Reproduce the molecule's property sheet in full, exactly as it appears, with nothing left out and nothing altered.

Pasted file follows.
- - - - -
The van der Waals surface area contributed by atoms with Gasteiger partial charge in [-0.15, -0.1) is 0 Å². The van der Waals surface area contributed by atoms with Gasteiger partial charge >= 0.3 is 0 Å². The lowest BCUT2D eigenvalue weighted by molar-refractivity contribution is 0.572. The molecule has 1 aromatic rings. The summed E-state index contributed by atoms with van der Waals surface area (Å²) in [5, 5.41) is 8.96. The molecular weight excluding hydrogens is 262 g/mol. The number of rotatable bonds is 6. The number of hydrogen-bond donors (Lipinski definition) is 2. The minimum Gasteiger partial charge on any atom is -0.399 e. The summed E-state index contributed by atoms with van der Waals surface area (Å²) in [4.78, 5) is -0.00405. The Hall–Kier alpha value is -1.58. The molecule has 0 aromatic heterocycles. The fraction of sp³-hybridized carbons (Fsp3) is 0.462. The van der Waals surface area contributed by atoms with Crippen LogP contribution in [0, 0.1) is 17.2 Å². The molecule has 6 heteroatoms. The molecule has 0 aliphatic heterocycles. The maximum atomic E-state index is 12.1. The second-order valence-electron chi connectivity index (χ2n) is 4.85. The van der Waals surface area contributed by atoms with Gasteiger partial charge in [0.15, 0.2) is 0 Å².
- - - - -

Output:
The van der Waals surface area contributed by atoms with Gasteiger partial charge in [-0.15, -0.1) is 0 Å². The van der Waals surface area contributed by atoms with Gasteiger partial charge >= 0.3 is 0 Å². The lowest BCUT2D eigenvalue weighted by molar-refractivity contribution is 0.572. The molecule has 1 aromatic rings. The summed E-state index contributed by atoms with van der Waals surface area (Å²) in [5, 5.41) is 8.96. The molecular weight excluding hydrogens is 262 g/mol. The number of rotatable bonds is 6. The number of hydrogen-bond donors (Lipinski definition) is 2. The minimum Gasteiger partial charge on any atom is -0.399 e. The summed E-state index contributed by atoms with van der Waals surface area (Å²) in [4.78, 5) is -0.00405. The Hall–Kier alpha value is -1.58. The molecule has 0 aromatic heterocycles. The fraction of sp³-hybridized carbons (Fsp3) is 0.462. The van der Waals surface area contributed by atoms with Crippen LogP contribution in [0, 0.1) is 17.2 Å². The molecule has 6 heteroatoms. The molecule has 0 aliphatic heterocycles. The maximum atomic E-state index is 12.1. The second-order valence-electron chi connectivity index (χ2n) is 4.85. The van der Waals surface area contributed by atoms with Gasteiger partial charge in [0.15, 0.2) is 0 Å².